Tim Cook onstage at the 2014 WWDC. Photo: Roberto Baldwin/The Next Web
Tim Cook stepped up as the CEO of Apple on August 24, 2011. The soft-spoken Southerner, who has worked at the Cupertino company since 1998, had previously acted as interim CEO when Steve Jobs stepped down to battle cancer.
Cook’s ascent to the permanent CEO position marked a sea change for Apple. Once called the stage manager to Jobs’ star, he’s now running the show. After endless speculation about whether Cook’s rule marked the end of Apple or signaled a bright new era, going by the numbers, it looks like he’s earned a solid B.
Here’s a look at his first three years as the head of Apple, a job he got paid $4.25 million to perform in 2013.
Although the environmental group she heads up is “pleased” about the improvements Apple announced to protect workers from toxic chemicals, activist Elizabeth O’Connell still won’t buy the Cupertino company’s products.
Even if it means making those phone calls to rally support against Apple on an iPhone with a cracked screen.
“I am very happy that Apple has taken these steps and that the company is listening to its customers,” the campaign director for Green America told Cult of Mac via email. “That said, I’m going to hold on to my cracked 5c for now. I’d like for Apple to deepen its commitment to worker health and safety throughout its supply chain before I consider purchasing any new Apple products.”
The Electronic Product Environmental Assessment Tool (EPEAT) “evaluates the environmental impact of a product based on how recyclable it is, how much energy it uses, and how it’s designed and manufactured.” For years, Apple has been one of the EPEAT’s key supporters, with many of the Cupertino company’s computers earning the highest ratings in the industry.
As one of the biggest proponents of green technology and environment friendly packaging, it’s a tad shocking that Apple itself is withdrawing its 39 products from the EPEAT. This means that none of the company’s products technically meet the industry’s green standard anymore. Many large companies, educational institutions, and the U.S. federal government require computers to come with an EPEAT certification, meaning a large portion of the enterprise and education sectors could be barred from purchasing Apple products now.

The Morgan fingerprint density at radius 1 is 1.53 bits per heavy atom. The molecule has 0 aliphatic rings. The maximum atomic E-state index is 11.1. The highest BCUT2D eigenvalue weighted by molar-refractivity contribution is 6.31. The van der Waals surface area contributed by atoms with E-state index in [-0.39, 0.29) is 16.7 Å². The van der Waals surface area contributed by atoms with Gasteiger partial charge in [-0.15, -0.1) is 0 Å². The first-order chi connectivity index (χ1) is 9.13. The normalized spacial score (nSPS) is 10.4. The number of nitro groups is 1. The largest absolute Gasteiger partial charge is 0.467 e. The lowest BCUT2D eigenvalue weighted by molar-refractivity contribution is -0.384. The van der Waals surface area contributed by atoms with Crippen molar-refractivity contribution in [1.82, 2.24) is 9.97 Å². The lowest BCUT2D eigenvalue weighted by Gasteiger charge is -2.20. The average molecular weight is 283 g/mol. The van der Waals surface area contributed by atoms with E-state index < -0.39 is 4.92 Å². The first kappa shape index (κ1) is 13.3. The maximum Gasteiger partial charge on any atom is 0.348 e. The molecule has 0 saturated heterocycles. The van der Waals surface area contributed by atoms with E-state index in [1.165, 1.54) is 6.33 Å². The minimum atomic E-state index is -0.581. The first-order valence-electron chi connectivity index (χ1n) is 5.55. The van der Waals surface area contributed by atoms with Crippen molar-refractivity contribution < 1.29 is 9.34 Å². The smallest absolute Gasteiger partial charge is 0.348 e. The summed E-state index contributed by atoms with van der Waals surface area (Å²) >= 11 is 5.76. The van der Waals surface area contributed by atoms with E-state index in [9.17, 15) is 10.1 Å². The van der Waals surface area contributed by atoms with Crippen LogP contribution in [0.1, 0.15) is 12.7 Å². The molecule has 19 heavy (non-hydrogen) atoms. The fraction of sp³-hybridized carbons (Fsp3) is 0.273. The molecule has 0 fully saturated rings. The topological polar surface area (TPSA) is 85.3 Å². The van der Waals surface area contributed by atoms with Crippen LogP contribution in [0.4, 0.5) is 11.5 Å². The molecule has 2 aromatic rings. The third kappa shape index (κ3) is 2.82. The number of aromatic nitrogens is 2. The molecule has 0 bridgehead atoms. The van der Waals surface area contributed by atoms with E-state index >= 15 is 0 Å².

Apple has responded to concerns from environmental activist groups in China by meeting with The Institute of Public and Environmental Affairs (IPE) in Beijing. IPE has called the gesture a “positive sign” that Apple is attentive to environmental concerns regarding its suppliers overseas.
According to Macworld, IPE and other groups have accused Apple of using Chinese manufacturers that pollute the environment, even going so far as to say that such manufacturers are responsible for a rise in cancer rates among locals.
Help plant a tree to offset carbon emissions from your iPhone or iPod is the green idea behind AcornHq, a London-based company.
The brainchild of a couple of New Zealand transplants, John and Sarah Lewis, the company asks 20 Apple device owners to give $3.50 per device — iPhone or current and older iPods — to plant a tree to counteract the effects on the environment from manufacture and use.
Those oak trees take root on a New Zealand planting farm, where Lewis hopes Acorn donors willing to trek that far will be able to visit soon.
After the jump, details on how it works from John Lewis.